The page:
Normally, diploid cells are in the resting phase (G0) or in the first gap phase of the cell cycle (G1). Cells with twice the normal DNA content are in either the G2 or early mitotic phase (M), and cells with intermediate amounts of DNA are in the synthesis phase (S). About 32 to 51 percent of tumors are diploid. The remainder are aneuploid to various degrees. The degree of departure from normal DNA content is calculated as the DNA index (i.e., the DNA content of the predominant cell population divided by diploid DNA content). By definition, a diploid tumor has a DNA index of 1.0. Standardization of S-phase fraction (SPF) and ploidy has been a continuing challenge. It is not possible to obtain measurements in 10 to 20 percent of tumors, and contaminating debris and nonneoplastic cells are potential sources of error.
Results generally confirm that patients with diploid tumors or tumors with a low SPF have more favorable disease-free survival and observed survival than patients with aneuploid tumors or tumors with a high SPF, however, the differences may be small. SPF evaluation allows for stratification of node-negative patients with diploid tumors into high- and low-risk groups. Clark et al reported that patients with diploid tumors with a low SPF (<6.7 percent) had a five-year disease-free survival of 90 percent. Patients with diploid tumors with a high SPF had a poor prognosis comparable to patients with aneuploid tumors.
In multivariate analyses, tumor size and SPF often emerge as independent determinants of prognosis in node-negative patients, permitting these prognostic factors to be combined to advantage. Bosari et al were able to identify three discrete prognostic groups based on tumor size, SPF, and ploidy. Only 12 percent of patients with small (>2.0cm), diploid tumors with a low SPF (<5 percent) had recurrence within nine years.
An international consensus group met in 1992 to consider the clinical use of DNA cytometry in carcinoma of the breast. The group concluded that operable breast cancers that were diploid, even up to a DNA index of 1.3, had a favorable prognosis compared with aneuploid tumors but that the advantage was small and tended not to survive as a prognostic determinant in multivariate analyses because of the correlation of ploidy with more powerful prognostic factors. SPF, however, was believed to have an important association with recurrence and mortality for both node-positive and node-negative breast cancers. This association was generally independent of other prognostic factors, although its strong correlation with tumor grade often caused it to lose significance as an independent prognostic variable, particularly when grading was expertly performed. Its practical utility lay in being less subjective than grading.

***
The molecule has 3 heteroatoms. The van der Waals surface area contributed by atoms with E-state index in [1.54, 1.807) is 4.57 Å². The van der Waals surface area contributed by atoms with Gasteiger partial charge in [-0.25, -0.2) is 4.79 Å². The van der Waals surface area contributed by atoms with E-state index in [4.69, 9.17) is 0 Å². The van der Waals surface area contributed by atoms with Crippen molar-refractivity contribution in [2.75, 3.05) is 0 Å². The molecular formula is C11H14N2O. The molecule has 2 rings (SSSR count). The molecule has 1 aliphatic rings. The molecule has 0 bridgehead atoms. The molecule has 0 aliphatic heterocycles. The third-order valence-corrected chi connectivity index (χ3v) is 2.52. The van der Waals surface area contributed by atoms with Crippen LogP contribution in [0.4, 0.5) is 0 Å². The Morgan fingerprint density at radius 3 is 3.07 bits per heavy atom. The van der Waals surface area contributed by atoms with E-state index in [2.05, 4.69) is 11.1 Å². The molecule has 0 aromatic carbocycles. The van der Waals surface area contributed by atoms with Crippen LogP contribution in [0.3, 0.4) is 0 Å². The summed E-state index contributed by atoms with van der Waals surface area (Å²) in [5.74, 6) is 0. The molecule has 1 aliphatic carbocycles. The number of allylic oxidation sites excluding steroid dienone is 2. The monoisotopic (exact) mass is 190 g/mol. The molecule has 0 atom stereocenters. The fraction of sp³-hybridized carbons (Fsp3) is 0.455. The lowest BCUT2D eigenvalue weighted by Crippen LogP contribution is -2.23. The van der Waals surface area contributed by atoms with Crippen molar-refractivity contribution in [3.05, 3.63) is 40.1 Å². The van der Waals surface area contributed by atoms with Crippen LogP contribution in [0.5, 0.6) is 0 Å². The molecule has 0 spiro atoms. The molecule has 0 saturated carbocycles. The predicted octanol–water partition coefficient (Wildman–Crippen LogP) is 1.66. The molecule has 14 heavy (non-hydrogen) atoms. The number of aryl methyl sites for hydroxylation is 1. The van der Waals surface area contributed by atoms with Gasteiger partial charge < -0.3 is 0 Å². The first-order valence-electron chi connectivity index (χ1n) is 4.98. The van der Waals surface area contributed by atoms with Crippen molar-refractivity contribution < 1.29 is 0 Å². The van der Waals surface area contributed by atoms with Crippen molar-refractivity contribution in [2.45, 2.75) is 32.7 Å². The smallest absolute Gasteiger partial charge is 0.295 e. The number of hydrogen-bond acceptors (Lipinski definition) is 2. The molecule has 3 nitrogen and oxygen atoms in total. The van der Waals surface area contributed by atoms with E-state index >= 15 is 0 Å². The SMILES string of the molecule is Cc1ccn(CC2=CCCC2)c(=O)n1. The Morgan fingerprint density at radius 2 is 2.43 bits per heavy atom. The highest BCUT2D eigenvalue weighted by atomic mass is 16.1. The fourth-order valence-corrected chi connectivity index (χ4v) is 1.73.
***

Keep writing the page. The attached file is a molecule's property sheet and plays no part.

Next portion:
Mitotic Index and Thymidine Labeling Index
Mitotic index (MI) and thymidine labeling index (TLI) measure cellular proliferative activity directly on histologic sections. The MI is measured as the number of mitoses per specified number of high-power microscopic fields (usually 10 fields) in routine sections. It requires no special technology but varies with field selection. Baak et al were able to correlate increasing MI with decreasing cancer-specific survival.
TLI is a direct measure of cells in S phase of the cell cycle. Some investigators have found close correlation between the TLI of primaries and their metastases. High values are associated with high MIs, poor histologic differentiation, and young age. In a large, multivariate analysis, TLI ranked fourth behind nodal status, tumor size, and nuclear size as an indicator of relapse-free survival. Among node-negative patients, it is superior to tumor size but not to ER status.
Cathepsin-D (CD) is an estrogen-dependent lysosomal protease that is synthesized by normal tissues and overexpressed and secreted by some breast cancers. CD is suspected of facilitating invasion and metastasis of breast cancer, and indeed, levels of CD tend to be higher in node-positive cases of breast cancer. Overexpression of CD in breast cancer is associated with high risk of recurrence and poor survival, largely because of its relationship with node status. Its value as a prognosticators remains uncertain.
Urokinase Plasminogen Activator
Urokinase plasminogen activator (uPA) is one of several proteases that have been implicated in the process of invasion and metastasis. Investigations in human breast cancer indicate that high levels of uPA are correlated with a short disease-free interval and poor survival. As a prognostic marker, uPA level is independent of tumor size, node status, and ER status. The level of uPA has proved to be a discriminant for disease-free survival and observed survival in patients with positive nodes and those who are ER positive. It is also a discriminant for disease-free survival in patients with negative nodes. In node-negative patients and in patients with ER-positive tumors, low levels have been associated with five-year disease-free survivals of about 90 percent and 95 percent, respectively..
Traditional pathologic features (i.e., nodal status, tumor size, and tumor differentiation) continue to provide guides for prognosis and are information that is routinely available. ER and PR are also important, but are more important for guiding selection of hormone treatment than for determining prognosis. Newer prognostic indicators relating to the proliferative rates of tumors are increasingly available and are potentially helpful, but for the most part their role is uncertain.